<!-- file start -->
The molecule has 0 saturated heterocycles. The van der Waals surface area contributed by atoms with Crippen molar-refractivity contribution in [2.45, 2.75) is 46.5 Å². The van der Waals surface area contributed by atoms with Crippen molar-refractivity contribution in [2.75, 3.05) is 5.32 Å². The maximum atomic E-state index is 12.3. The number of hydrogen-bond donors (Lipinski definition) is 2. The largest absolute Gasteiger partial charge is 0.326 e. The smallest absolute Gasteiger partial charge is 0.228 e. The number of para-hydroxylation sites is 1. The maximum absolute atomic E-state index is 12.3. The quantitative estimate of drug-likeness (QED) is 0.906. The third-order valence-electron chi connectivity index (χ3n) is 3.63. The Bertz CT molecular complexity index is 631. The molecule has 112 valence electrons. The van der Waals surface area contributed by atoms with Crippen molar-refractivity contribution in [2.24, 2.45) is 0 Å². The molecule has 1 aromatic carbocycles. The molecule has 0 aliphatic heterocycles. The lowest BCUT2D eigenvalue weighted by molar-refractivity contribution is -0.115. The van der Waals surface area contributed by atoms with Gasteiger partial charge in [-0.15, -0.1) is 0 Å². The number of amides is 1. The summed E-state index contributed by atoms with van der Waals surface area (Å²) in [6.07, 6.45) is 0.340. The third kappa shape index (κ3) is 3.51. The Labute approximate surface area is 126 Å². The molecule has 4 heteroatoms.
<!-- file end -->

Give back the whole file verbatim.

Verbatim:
The molecule has 0 saturated heterocycles. The van der Waals surface area contributed by atoms with Crippen molar-refractivity contribution in [2.45, 2.75) is 46.5 Å². The van der Waals surface area contributed by atoms with Crippen molar-refractivity contribution in [2.75, 3.05) is 5.32 Å². The maximum atomic E-state index is 12.3. The number of hydrogen-bond donors (Lipinski definition) is 2. The largest absolute Gasteiger partial charge is 0.326 e. The smallest absolute Gasteiger partial charge is 0.228 e. The number of para-hydroxylation sites is 1. The maximum absolute atomic E-state index is 12.3. The quantitative estimate of drug-likeness (QED) is 0.906. The third-order valence-electron chi connectivity index (χ3n) is 3.63. The Bertz CT molecular complexity index is 631. The molecule has 112 valence electrons. The van der Waals surface area contributed by atoms with Crippen molar-refractivity contribution in [2.24, 2.45) is 0 Å². The molecule has 1 aromatic carbocycles. The molecule has 0 aliphatic heterocycles. The lowest BCUT2D eigenvalue weighted by molar-refractivity contribution is -0.115. The van der Waals surface area contributed by atoms with Gasteiger partial charge in [-0.15, -0.1) is 0 Å². The number of amides is 1. The summed E-state index contributed by atoms with van der Waals surface area (Å²) in [6.07, 6.45) is 0.340. The third kappa shape index (κ3) is 3.51. The Labute approximate surface area is 126 Å². The molecule has 4 heteroatoms.